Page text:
There’s also already been some consternation over the possibility that something similar could happen in the District 3 county supervisor race, where three Democrats are squaring off for the chance to unseat Supervisor Kristin Gaspar.
Next up for the Dems: Mayor is the only contested race the Dems are set to weigh in on this month. In September, though, they’re expected to decide on the County Board of Supervisors District 2 and District 3 seats, as well as the City Council’s open District 7 seat. In October they’ll dive into the District 1, District 3 and District 5 seats.
Speaking of District 3 (and other recent endorsements): Chris Olsen, a staffer for the city’s independent budget analyst, won the endorsement of pro-development YIMBY Democrats of San Diego County, an increasingly influential Democratic club. That District 3 race is wide open; Stephen Whitburn, the former director of San Diego Pride, previously won the endorsement of the Democrats for Equality, which remains the party’s most influential club. And the Democrats for Equality this week endorsed Raul Campillo, a deputy city attorney, who is staking a claim as the District 7 front-runner after raising the most money in the first six months of the year. Campillo received 85 votes from club members, while anti-gun activist Wendy Wheatcroft got 35 votes to finish second.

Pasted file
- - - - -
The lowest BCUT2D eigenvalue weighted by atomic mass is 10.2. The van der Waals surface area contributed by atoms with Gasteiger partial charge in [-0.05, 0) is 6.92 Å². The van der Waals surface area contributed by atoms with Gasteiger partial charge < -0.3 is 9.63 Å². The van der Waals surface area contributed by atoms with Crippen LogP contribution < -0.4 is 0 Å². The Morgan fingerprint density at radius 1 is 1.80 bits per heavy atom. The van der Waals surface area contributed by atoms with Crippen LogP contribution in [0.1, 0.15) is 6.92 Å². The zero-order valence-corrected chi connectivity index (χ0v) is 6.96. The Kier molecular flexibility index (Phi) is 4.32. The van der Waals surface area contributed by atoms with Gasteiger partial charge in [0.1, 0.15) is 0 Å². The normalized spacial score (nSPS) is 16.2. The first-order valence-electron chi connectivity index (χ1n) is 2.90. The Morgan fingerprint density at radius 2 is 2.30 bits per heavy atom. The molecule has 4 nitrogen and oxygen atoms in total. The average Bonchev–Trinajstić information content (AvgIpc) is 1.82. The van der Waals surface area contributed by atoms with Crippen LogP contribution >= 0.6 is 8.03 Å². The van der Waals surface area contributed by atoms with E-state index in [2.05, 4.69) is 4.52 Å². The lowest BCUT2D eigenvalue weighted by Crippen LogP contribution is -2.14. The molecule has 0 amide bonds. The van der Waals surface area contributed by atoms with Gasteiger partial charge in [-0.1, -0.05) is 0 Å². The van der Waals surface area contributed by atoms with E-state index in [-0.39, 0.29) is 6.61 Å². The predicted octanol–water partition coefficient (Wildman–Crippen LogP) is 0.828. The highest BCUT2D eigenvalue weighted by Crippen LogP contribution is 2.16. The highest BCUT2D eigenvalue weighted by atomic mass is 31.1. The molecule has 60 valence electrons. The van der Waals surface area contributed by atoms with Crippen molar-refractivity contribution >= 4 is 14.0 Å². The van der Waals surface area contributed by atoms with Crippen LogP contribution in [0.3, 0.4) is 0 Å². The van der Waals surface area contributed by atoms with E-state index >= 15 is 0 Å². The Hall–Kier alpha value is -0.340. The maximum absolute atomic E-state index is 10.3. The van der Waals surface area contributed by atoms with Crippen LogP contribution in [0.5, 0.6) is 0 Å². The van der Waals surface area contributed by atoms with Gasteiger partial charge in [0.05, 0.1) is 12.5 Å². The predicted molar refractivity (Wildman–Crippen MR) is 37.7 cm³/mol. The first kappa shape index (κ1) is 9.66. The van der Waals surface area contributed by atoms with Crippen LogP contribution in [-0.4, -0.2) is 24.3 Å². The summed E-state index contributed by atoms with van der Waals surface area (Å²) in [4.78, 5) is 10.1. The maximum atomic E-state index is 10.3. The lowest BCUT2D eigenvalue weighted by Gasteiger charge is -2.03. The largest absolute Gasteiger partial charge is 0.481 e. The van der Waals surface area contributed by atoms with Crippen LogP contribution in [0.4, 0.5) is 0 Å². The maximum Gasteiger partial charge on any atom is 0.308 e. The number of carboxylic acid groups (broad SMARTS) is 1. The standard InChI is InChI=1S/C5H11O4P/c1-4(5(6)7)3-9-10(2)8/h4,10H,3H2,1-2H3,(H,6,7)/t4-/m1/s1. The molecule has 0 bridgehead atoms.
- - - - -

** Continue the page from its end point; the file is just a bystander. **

Republican (or right-leaning independent) mayoral-race watch: There’s still no word on whether independent Councilman Mark Kersey, who was a Republican until earlier this year, or Republican Councilman Scott Sherman, will run for mayor against the three Democrats in the field. You may recall that the city of San Diego was been run by a Republican as recently as right now, today, at this very moment. There are now 199 days until the 2020 primary.
It was not long ago that North County congressional, Assembly and state Senate seats were safe territory for Republicans.
In 2016, it was genuinely shocking when Doug Applegate nearly defeated former Rep. Darrell Issa in the 49th Congressional District, which covers northern San Diego County and southern Orange County. Two years later, Democratic Rep. Mike Levin won the seat in a romp, and Assemblywoman Tasha Boerner-Horvath not only won the overlapping 76th Assembly District, she did so against a Democrat after a Republican failed to make it through the primary.
Given that shifting dynamic, its now fair to wonder whether Republicans can hang on to the 36th Senate District, which closely mirrors the boundaries of the 49th Congressional District.
State Sen. Pat Bates is termed out in 2022. Once it’s an open seat, Democrats could again hope to expand their control of areas where they didn’t used to compete.
Some possible contenders: It’ll be worth watching some Democratic officials in the coastal North County area, to see if they want to take a run at the open seat in three years. That could include Carlsbad Councilwomen Cori Schumacher and Priya Bhat-Patel, Encinitas Mayor Catherine Blakespear (who didn’t show much interest in running for county supervisor this cycle, but who knows what the future holds) and Oceanside Councilwoman Esther Sanchez (who quietly bowed out of a campaign for supervisor in 2018).